Bluebell walks in Dorset: 8 of the best places to go
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Every May the ancient woodlands of Dorset are covered in a carpet of bluebells. We pick eight of the best spots to enjoy the seasonal colour in the county
1. Duncliffe Wood, near Shaftesbury
Duncliffe Wood near Shaftesbury boasts one of the largest areas of native woodland in Dorset, covering an area of 213 acres. The bluebells here thickly clothe the steep slopes, and with open public access, the wood attracts many visitors in early May.
2. Delcombe Wood, near Milton Abbas
Delcombe Wood is mostly private with only limited public access, but the drive (or walk) along the road from Bulbarrow to Milton can be glorious, especially on a dull or wet day in early May, with deep-blue swathes of bluebells interspersed with drifts of white ramsons (wild garlic).
3. Hooke Park, Hooke
In spring, this beech wood is smothered in a knee-deep tide of bluebells, and with trees all of the same age, it creates an eye-catching, repetitive effect on an attractive undulating site. The park is accessible to the public through a public footpath.
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4. Minterne Seat Coppice, near Batcombe
Minterne Seat Coppice, a small native woodland near Batcombe, is privately owned. However, in the past, the owners have given permission for limited access to view the bluebells, though much of this magnificent display can be seen from the roadside.
5. Kingston Lacy, Wimborne Minster
As short days and colder weather makes way for warmer climates, the garden of Kingston Lacy springs to life. From April through to May, Lime Avenue is awash with the bright colours of bluebells and wild garlic. Standard tickets to the house and gardens are £16.00 for adults and £8.00 for children.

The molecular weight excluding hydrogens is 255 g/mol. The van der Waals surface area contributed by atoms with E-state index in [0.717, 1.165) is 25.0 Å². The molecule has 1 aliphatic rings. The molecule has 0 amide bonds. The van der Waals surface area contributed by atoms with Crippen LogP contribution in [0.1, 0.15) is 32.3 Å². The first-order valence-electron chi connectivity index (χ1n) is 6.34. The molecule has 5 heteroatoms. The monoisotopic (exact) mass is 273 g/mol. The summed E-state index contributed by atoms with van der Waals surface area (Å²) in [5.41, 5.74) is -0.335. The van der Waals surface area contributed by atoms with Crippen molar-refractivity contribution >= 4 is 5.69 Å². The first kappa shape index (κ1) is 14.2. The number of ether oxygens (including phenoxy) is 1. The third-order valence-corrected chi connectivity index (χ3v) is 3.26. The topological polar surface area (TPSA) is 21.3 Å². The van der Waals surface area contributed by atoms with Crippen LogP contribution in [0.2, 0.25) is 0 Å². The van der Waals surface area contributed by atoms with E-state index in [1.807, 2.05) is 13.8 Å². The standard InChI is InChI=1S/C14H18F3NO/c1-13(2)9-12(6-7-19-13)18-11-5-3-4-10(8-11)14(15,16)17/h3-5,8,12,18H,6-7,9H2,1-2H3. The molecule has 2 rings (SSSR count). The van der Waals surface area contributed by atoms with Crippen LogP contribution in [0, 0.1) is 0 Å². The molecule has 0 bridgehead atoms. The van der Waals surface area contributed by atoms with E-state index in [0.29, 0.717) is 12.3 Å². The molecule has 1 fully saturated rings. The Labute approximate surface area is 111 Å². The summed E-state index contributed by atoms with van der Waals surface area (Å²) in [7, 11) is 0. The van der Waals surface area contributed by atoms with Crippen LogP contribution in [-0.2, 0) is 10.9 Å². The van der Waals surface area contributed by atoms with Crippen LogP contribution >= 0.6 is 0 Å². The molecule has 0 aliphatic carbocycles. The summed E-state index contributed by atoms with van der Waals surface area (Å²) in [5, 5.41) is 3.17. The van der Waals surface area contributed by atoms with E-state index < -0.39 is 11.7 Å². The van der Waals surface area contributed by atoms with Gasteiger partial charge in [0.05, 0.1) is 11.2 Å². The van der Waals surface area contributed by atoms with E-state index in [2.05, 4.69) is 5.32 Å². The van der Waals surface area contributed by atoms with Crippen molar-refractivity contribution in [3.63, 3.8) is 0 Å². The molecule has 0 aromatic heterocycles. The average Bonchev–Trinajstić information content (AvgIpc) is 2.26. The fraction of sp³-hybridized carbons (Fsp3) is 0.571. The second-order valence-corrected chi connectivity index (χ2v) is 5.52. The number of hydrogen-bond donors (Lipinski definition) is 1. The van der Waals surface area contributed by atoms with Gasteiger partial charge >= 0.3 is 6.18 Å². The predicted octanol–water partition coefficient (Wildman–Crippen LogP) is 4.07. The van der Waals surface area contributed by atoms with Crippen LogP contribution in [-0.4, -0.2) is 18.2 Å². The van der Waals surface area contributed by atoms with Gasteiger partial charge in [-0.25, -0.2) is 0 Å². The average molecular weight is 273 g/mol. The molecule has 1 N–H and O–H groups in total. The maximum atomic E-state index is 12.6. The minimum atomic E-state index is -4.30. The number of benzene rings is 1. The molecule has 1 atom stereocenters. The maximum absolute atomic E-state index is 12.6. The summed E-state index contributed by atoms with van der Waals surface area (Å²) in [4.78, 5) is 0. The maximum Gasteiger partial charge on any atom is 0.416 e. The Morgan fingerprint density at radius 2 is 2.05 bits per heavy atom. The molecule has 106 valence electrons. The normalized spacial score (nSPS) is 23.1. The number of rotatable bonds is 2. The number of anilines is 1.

6. Fifehead Wood, Fifehead Magdalen
From butterflies and bats to buzzards and woodpeckers, an abundance of wildlife can be found in this beautiful broadleaved woods. Wildlife aside, Fifehead is also home to carpets of bluebells in the spring and the woods are a popular rambling spot for locals.
7. Hardy’s Cottage, Higher Bockhampton
Whilst Hardy’s Cottage would usually be the star of the show when visiting Higher Bockhampton, the bluebells of Thorncombe Woods steal the limelight come spring. Rushy Pond and Black Heath can also be found here – the inspiration for the work of Thomas Hardy.
8. Bulbarrow Hill, near Woolland
With sweeping views of Blackmore Vale and as far as Somerset, Wiltshire and Devon, Bulbarrow Hill is a wonderful place to visit at any time of the year. But one of our favourite seasons at Bulbarrow is spring when bluebells carpet the top – well worth the huff and puff up the hill!